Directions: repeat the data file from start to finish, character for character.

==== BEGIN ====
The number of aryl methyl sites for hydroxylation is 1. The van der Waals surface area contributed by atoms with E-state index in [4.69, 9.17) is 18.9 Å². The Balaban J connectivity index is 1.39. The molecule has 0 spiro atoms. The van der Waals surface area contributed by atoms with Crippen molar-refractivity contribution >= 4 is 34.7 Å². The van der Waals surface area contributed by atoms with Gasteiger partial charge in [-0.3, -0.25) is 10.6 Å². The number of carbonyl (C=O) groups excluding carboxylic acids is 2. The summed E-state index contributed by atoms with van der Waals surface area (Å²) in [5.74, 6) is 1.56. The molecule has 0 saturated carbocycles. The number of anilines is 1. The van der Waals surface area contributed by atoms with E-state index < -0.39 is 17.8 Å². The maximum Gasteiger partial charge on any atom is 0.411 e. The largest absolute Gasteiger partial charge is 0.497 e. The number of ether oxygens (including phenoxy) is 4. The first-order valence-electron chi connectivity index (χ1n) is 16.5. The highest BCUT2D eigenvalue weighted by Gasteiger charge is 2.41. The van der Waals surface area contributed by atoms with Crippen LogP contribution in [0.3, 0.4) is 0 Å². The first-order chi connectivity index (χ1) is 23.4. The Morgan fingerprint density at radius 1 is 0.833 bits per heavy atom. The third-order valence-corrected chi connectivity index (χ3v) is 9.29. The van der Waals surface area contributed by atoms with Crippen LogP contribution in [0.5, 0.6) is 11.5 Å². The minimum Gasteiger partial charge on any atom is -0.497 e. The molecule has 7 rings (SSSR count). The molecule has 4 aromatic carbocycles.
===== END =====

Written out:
The number of aryl methyl sites for hydroxylation is 1. The van der Waals surface area contributed by atoms with E-state index in [4.69, 9.17) is 18.9 Å². The Balaban J connectivity index is 1.39. The molecule has 0 spiro atoms. The van der Waals surface area contributed by atoms with Crippen molar-refractivity contribution >= 4 is 34.7 Å². The van der Waals surface area contributed by atoms with Gasteiger partial charge in [-0.3, -0.25) is 10.6 Å². The number of carbonyl (C=O) groups excluding carboxylic acids is 2. The summed E-state index contributed by atoms with van der Waals surface area (Å²) in [5.74, 6) is 1.56. The molecule has 0 saturated carbocycles. The number of anilines is 1. The van der Waals surface area contributed by atoms with E-state index < -0.39 is 17.8 Å². The maximum Gasteiger partial charge on any atom is 0.411 e. The largest absolute Gasteiger partial charge is 0.497 e. The number of ether oxygens (including phenoxy) is 4. The first-order valence-electron chi connectivity index (χ1n) is 16.5. The highest BCUT2D eigenvalue weighted by Gasteiger charge is 2.41. The van der Waals surface area contributed by atoms with Crippen LogP contribution in [0.3, 0.4) is 0 Å². The first-order chi connectivity index (χ1) is 23.4. The Morgan fingerprint density at radius 1 is 0.833 bits per heavy atom. The third-order valence-corrected chi connectivity index (χ3v) is 9.29. The van der Waals surface area contributed by atoms with Crippen LogP contribution in [0.5, 0.6) is 11.5 Å². The minimum Gasteiger partial charge on any atom is -0.497 e. The molecule has 7 rings (SSSR count). The molecule has 4 aromatic carbocycles.